11. The Constitutional Bench of the Hon'ble Supreme Court in the case of Brij Lal and Ors., vs. Commissioner of Income Tax, (Civil Appeal Nos.516-527 of 2004, reported in (2011) 1 SCC 1 held that the order of Settlement Commission under Section 245D(4) of the Income Tax Act shall be final and conclusive. In UOI vs. Ind- Swift Laboratories Ltd., reported in 2011 (265) ELT 3 (SC), the Hon'ble Supreme Court held that an order passed by the Settlement Commission could be interfered with only if the said order is found to be contrary to any statutory provisions of the Act.

12. So far the findings of the fact recorded by the Commission or questions of fact are concerned, the same is not opened for examination either by the High Court or by the Hon'ble Supreme Court. Challenge to the order of the Settlement Commission on those grounds was rejected by the Court in the case of Commissioner of Customs (Imports) vs. Rohan Anirudha Seolekar reported in 2013 (288) ELT 353I.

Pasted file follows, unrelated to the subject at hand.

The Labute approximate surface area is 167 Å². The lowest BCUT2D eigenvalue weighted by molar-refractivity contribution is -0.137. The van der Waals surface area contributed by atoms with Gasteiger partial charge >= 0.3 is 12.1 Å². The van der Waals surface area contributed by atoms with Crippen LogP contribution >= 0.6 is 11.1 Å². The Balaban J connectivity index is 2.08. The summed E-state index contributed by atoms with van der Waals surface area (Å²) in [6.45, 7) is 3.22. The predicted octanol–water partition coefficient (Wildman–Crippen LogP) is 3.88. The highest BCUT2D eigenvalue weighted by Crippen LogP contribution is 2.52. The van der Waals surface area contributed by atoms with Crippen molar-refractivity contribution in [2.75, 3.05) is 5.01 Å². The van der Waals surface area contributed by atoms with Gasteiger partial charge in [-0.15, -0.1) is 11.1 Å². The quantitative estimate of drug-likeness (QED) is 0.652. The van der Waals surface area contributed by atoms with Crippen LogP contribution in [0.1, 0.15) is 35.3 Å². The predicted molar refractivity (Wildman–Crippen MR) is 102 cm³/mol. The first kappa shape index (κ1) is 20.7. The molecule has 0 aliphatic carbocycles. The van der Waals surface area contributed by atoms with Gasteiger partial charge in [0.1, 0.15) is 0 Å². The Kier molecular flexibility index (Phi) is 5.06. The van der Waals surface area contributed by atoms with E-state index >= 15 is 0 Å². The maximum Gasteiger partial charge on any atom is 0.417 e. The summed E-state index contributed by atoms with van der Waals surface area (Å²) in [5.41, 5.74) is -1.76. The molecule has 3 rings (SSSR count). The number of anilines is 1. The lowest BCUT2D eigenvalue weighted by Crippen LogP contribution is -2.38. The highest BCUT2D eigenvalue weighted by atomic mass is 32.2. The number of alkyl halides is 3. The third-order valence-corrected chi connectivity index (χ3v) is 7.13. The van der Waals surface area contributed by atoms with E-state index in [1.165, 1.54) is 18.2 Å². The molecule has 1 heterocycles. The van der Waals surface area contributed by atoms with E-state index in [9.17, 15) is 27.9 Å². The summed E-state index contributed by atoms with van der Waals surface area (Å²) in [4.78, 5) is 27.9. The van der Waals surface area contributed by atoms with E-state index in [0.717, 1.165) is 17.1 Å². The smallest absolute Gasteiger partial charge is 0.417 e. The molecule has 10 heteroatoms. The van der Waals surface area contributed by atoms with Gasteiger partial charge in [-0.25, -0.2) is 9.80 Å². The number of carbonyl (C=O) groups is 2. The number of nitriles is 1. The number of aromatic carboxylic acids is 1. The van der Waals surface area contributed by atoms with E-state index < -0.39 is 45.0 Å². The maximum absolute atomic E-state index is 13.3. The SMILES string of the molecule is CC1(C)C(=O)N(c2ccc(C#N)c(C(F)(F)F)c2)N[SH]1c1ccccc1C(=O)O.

13. In Singhvi Reconditioners Pvt., Ltd., vs. UOI reported in 2010 (251) ELT 3 (SC), the Hon'ble Supreme Court pointed out that the assessee having opted to get their customs duty liability settled by the Settlement Commission cannot be permitted to dissect the Settlement Commission's order with a view to accept what is favourable to them and reject what is not. This is what the petitioner precisely wants to do, accept the immunities granted to the petitioner, exercise the option of redemption and also willing to settle the penalty.

14. Therefore, there are no grounds made out by the petitioner to interfere with the impugned order passed by the Settlement Commission. Accordingly, Writ Petition in W.P.No.7108 of 2008, fails and it is dismissed. Consequently, the Writ Petition in W.P.No.7109 of 2008, filed against the show cause notices is also dismissed and the petitioners are directed to file their reply to the show cause notices, within four weeks from the date of receipt of a copy of this order and participate in the adjudication proceedings after a date is fixed by the Adjudicating Authority for a personal hearing. No costs.